US Bans Travel From Southern Africa to Buy Time to Learn About COVID-19 Variant: Fauci

By Zachary Stieber
Zachary Stieber
Zachary Stieber
Reporter
Zachary Stieber covers U.S. news and stories relating to the COVID-19 pandemic. He is based in Maryland.
November 27, 2021 Updated: November 28, 2021

The United States banned travel from southern African countries to try to delay the introduction of a newly detected virus variant, White House chief medical adviser Dr. Anthony Fauci said on Nov. 27.

“The issue of blocking travel from a given country is to just give us time to assess it better—that’s the reason for doing that, not any reason to panic,” Fauci, the longtime director of the National Institute of Allergy and Infectious Diseases, said on the “Today” show.

“We want to give us some time to really fill in the blanks of what we don’t know right now.”

President Joe Biden a day earlier ordered travel restricted from South Africa and seven other South African countries due to Omicron, a variant of the CCP (Chinese Communist Party) virus.

“I’ve decided that we’re going to be cautious,” Biden told reporters in Nantucket, Massachusetts, where he was vacationing for the Thanksgiving weekend.

The decision followed a meeting between the president and members of the White House COVID-19 response team, including Fauci.

The ban doesn’t apply to U.S. citizens and permanent residents. It also doesn’t go into effect until Nov. 29, leaving some puzzled by the delay.

Biden told reporters that the delay was based on advice from his team. He opposed bans last year when then-President Donald Trump banned travel from China over COVID-19.

Fauci, who Trump has said opposed the China ban, wasn’t asked about the new ban having a delayed implementation.

No Omicron cases have been detected in the United States.

Epoch Times Photo
Digital display boards show canceled flights to London Heathrow at O.R. Tambo International Airport in Johannesburg, on Nov. 26, 2021. (Sumaya Hisham/Reuters)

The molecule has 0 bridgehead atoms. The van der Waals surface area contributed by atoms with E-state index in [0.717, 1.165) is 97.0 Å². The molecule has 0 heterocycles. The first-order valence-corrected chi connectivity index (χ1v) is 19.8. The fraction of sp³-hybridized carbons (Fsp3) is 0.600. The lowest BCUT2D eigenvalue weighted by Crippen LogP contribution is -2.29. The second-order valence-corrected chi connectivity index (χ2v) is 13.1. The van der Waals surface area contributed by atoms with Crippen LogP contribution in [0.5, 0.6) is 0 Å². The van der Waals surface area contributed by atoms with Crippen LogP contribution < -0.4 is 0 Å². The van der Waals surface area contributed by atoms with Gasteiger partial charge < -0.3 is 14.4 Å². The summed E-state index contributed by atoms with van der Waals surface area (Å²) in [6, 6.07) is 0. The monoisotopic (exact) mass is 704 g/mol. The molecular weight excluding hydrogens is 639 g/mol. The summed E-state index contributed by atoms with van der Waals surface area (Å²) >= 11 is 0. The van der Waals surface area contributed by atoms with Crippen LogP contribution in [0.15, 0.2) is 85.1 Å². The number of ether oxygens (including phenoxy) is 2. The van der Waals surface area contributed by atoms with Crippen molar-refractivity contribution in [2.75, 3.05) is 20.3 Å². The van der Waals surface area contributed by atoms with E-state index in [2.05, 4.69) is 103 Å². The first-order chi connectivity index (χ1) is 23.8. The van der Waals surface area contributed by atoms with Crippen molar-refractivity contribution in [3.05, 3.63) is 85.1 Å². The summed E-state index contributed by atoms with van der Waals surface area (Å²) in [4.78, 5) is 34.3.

A slew of other countries, including Saudi Arabia, Canada, and the United Kingdom also imposed travel bans against southern African nations due to concerns over Omicron.

“In South Africa, even though the numbers are relatively small, its ability to infect people who have recovered from infection and even people who’ve been vaccinated, make us say, ‘This is something you got to pay really close attention to, and be prepared for something that serious,'” Fauci said.

“It may not turn out that way, but you really want to be ahead of it, and that’s the reason why we’re doing what we’re doing.”

There are preliminary indications that the strain is likely more transmissible, some health officials say. However, South African officials decried the bans and said there is no evidence at this time of Omicron transmitting at a higher level than other variants.

Some outside experts have also questioned the bans.

“There’s too much we don’t know to impose economically, socially ruinous policies on SA and other nations. Ready, fire, aim is not prudent public health policy,” Dr. Scott Gottlieb, who formerly headed the U.S. Food and Drug Administration and now sits on Pfizer’s board, said in a social media post.

“Vaccine, testing requirements for incoming travelers could be prudent. Outright travel bans can hurt more than help.”

Zachary Stieber
Zachary Stieber covers U.S. news and stories relating to the COVID-19 pandemic. He is based in Maryland.